Once the Black Panther, always the Black Panther. In the first episode of Wakanda Forever, Marvel’s official Black Panther podcast, host Ta-Nehisi Coates spoke with Black Panther director Ryan Coogler on how the Marvel film went from potential script to worldwide success. Coogler is returning to direct the upcoming sequel, Black Panther: Wakanda Forever, and has spoken at length on how the death of star Chadwick Boseman impacted the film and its story of grief. In an emotional interview, Coogler said Boseman was the steward of the franchise and in their last conversation, before he passed, Boseman still had Marvel on his mind.

The Academy Award-nominated actor was 43-years-old when he died from a years-long, and secret, battle with cancer. As T’Challa in Black Panther, Boseman was celebrated for being a Black hero on a big screen, something children said they were desperate to see more of. When describing Boseman’s impact on Black Panther’s success, Rolling Stone‘s David Fear said, “Coogler gives us a singular, spectacular vision of an Afro-futurist nation unto itself; Boseman gives us a human being and a royal hero worthy of leading it.”

In the interview, released Thursday, Coogler said his last conversation with Boseman was only weeks before he died, and days after he finished the first script for the second Black Panther film. In between deep pauses and what sounded like tears, Coogler told Coates that the late actor sounded tired but was still joking—and asked his wife Simone Ledward Boseman to leave the room so he wouldn’t accidentally break his Marvel nondisclosure agreement. The director added that even though he had finished the first version of the script, Boseman wouldn’t read it.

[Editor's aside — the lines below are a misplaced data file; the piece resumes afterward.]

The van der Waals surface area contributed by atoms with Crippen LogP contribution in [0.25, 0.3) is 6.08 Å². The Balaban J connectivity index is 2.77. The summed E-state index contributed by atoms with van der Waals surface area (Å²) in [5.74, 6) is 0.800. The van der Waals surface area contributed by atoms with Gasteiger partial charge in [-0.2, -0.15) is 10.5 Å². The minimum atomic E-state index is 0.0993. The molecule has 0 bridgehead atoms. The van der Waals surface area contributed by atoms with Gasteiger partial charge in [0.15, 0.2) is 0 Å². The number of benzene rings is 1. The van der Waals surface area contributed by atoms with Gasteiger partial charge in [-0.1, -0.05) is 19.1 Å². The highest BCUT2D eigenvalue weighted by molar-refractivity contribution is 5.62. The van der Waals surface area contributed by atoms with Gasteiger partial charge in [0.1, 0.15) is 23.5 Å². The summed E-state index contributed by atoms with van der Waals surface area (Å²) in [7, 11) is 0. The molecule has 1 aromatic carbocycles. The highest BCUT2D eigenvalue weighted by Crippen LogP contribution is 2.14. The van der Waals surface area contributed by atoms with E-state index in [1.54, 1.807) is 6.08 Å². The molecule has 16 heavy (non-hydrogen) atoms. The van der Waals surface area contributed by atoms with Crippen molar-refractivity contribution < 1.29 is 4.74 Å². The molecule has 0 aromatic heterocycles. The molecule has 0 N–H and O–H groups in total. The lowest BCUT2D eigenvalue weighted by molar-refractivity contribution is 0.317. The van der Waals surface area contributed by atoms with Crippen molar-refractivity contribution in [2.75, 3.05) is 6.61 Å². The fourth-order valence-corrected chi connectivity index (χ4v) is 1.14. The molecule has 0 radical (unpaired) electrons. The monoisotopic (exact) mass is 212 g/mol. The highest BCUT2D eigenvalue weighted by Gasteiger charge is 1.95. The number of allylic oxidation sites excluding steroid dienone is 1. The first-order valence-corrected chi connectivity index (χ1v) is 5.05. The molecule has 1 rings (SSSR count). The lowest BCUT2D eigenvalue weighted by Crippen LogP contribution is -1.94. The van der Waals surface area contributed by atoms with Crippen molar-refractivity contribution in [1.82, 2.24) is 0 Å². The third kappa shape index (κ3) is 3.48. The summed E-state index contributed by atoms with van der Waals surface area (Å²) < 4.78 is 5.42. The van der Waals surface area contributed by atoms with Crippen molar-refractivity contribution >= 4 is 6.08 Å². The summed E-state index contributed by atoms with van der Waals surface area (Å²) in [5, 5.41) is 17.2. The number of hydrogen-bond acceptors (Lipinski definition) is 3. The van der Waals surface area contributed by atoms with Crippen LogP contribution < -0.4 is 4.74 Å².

“He said he didn’t wanna read it because he didn’t wanna get in the way of what direction the studio might have, ” Coogler said. “So he was like it’s better for him to read it later. I found out later that he was too tired to read anything. “

Coogler said that when he first found out Boseman had passed, he went through a stage of denial—including calling Denzel Washington and trying to see if the news was a rumor. He also said that he contemplated quitting the second film altogether, an instinct that left him once he began to replay his old memories of Chadwick. It was then that he realized the late actor filmed Black Panther while he was sick, which made some things—like Boseman having incredibly sad days or taking a much longer time to warm back up from water scenes—make sudden sense.

“He was sick when I met him,” Coogler said. “But looking back on it, it’s like, my mans was dying. It’s a shocking thing to realize, and it’s also a thing where it’s like ‘I can’t quit. If he did all that while he was going through that, this is just grief. So we gotta push through.”

In remembering his friend, Coogler said Boseman felt like he was ordained to play the role of T’Challa, an energy he said Boseman brought to the film and helped steward and guide the rest of the cast. The entire cast of Black Panther: Wakanda Forever has said the upcoming film is dedicated to their late friend—and Coogler said even as the franchise continues, there’s no way to forget Boseman’s impact.

“He was T’Challa before Civil War in a way, in his mind,” Coogler said. “And I’m sure there’s a lot of actors like that out there like that. But they wasn’t Chad.”

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